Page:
The problem with 360 or 340-degree shots is that they have no relationship to human vision. Those "panoramas", IMHO, may hold some brief interest for some folks, but I see them as a useless gimick that tells us nothing about the world. Better to have 100-180 degree shots that relate to human vision.
-- Arthur Gottschalk (Arthurwg@aol.com), May 24, 2002.
I agree with you Art.
-- Kevin Kolosky (email@example.com), May 24, 2002.
Just wanted to say thank you to all those who submitted their experiences/opinions - this was very helpful for me. Thank you.
-- Robert Baumann (firstname.lastname@example.org), May 24, 2002.
Art and Kevin
I respect your views, no problem there and I certainly don't want to start a flame war but this is my view of extended panoramas.
Like you, a few years ago before I started shooting these panoramas, I thought of them as nothing more than a gimmic....I just didn't see the point of it all. Then I came across a vintage print and was totally blown away by the concept.....prior to that I'd never seen a good one in the flesh.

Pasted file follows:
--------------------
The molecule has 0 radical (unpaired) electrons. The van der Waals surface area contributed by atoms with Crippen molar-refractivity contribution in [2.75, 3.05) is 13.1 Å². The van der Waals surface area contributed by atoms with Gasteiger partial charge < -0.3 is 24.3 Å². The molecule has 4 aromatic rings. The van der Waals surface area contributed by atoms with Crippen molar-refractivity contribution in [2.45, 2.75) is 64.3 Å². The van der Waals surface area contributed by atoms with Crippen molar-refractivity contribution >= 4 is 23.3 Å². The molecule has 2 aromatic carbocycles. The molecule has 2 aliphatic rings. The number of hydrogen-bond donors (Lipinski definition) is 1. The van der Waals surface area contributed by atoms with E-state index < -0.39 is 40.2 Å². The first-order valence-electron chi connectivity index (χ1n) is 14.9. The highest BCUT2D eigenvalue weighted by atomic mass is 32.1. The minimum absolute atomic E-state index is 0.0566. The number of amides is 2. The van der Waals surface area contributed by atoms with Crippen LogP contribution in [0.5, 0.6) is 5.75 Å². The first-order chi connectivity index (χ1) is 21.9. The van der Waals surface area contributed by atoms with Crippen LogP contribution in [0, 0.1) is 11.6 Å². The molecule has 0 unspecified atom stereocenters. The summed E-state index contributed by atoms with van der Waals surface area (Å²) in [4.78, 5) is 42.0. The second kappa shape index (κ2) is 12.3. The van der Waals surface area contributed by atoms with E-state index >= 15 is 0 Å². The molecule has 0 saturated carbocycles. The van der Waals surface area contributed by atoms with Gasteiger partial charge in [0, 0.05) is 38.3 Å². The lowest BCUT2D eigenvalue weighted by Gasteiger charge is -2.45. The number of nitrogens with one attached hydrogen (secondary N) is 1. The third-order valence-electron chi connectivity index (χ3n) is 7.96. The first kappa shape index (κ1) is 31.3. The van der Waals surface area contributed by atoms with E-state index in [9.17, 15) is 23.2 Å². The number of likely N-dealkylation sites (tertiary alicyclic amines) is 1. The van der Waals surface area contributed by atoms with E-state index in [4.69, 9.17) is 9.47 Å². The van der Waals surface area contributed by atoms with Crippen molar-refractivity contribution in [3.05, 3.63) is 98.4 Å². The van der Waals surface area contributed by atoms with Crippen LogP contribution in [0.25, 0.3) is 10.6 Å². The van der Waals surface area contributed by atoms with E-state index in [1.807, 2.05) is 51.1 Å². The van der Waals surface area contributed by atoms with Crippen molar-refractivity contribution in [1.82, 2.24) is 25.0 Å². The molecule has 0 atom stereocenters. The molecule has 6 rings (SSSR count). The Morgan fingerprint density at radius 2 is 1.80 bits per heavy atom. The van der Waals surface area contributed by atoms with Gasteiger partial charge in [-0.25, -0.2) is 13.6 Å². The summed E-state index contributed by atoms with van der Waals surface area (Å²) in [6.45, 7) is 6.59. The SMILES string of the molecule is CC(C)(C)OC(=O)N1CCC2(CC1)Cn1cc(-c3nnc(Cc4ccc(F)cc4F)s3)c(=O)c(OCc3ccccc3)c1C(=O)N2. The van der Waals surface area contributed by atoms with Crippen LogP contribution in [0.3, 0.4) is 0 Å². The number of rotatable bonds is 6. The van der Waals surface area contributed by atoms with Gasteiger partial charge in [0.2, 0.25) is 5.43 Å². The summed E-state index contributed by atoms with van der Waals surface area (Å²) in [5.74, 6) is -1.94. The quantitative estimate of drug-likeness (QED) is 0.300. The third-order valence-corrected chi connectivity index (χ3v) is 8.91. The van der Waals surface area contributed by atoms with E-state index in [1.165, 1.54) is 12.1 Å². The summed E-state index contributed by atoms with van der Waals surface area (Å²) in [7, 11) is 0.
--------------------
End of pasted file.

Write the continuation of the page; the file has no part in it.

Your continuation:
If well executed, extended panoramas, at what ever degrees of rotation they happen to be, exercise the mind of both viewer and photographer....we all know we can't see that much in one view but we can build up (with experience) a mental image of the view and in fact the photographer has to do that....there are no view finders or ground glass that will show such a wide image. And should an image challenge the thinking of a viewer?....I think so.....